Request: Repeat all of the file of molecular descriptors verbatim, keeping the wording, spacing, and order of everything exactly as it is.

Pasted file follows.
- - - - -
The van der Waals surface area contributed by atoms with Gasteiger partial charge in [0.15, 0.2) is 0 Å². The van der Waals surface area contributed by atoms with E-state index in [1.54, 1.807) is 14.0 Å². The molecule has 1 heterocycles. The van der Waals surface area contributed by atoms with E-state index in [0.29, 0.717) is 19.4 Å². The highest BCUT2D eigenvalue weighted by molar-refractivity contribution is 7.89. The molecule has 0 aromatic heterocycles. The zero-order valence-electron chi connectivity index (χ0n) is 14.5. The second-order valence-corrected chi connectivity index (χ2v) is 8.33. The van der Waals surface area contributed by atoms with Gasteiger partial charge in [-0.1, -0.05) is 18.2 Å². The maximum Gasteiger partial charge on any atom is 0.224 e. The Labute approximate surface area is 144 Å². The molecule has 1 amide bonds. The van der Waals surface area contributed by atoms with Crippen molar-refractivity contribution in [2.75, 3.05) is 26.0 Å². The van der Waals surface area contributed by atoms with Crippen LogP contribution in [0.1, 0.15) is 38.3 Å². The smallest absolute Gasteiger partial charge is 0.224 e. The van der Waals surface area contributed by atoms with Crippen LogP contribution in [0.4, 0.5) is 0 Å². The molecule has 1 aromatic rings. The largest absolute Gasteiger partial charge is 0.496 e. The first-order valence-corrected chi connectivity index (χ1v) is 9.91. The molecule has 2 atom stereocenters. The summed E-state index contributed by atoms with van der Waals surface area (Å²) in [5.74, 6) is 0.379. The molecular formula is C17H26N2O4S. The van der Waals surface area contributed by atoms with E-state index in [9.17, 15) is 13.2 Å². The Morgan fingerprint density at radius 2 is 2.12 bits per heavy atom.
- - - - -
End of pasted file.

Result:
The van der Waals surface area contributed by atoms with Gasteiger partial charge in [0.15, 0.2) is 0 Å². The van der Waals surface area contributed by atoms with E-state index in [1.54, 1.807) is 14.0 Å². The molecule has 1 heterocycles. The van der Waals surface area contributed by atoms with E-state index in [0.29, 0.717) is 19.4 Å². The highest BCUT2D eigenvalue weighted by molar-refractivity contribution is 7.89. The molecule has 0 aromatic heterocycles. The zero-order valence-electron chi connectivity index (χ0n) is 14.5. The second-order valence-corrected chi connectivity index (χ2v) is 8.33. The van der Waals surface area contributed by atoms with Gasteiger partial charge in [-0.1, -0.05) is 18.2 Å². The maximum Gasteiger partial charge on any atom is 0.224 e. The Labute approximate surface area is 144 Å². The molecule has 1 amide bonds. The van der Waals surface area contributed by atoms with Crippen molar-refractivity contribution in [2.75, 3.05) is 26.0 Å². The van der Waals surface area contributed by atoms with Crippen LogP contribution in [0.1, 0.15) is 38.3 Å². The smallest absolute Gasteiger partial charge is 0.224 e. The van der Waals surface area contributed by atoms with Crippen LogP contribution in [0.4, 0.5) is 0 Å². The molecule has 1 aromatic rings. The largest absolute Gasteiger partial charge is 0.496 e. The first-order valence-corrected chi connectivity index (χ1v) is 9.91. The molecule has 2 atom stereocenters. The summed E-state index contributed by atoms with van der Waals surface area (Å²) in [5.74, 6) is 0.379. The molecular formula is C17H26N2O4S. The van der Waals surface area contributed by atoms with E-state index in [9.17, 15) is 13.2 Å². The Morgan fingerprint density at radius 2 is 2.12 bits per heavy atom.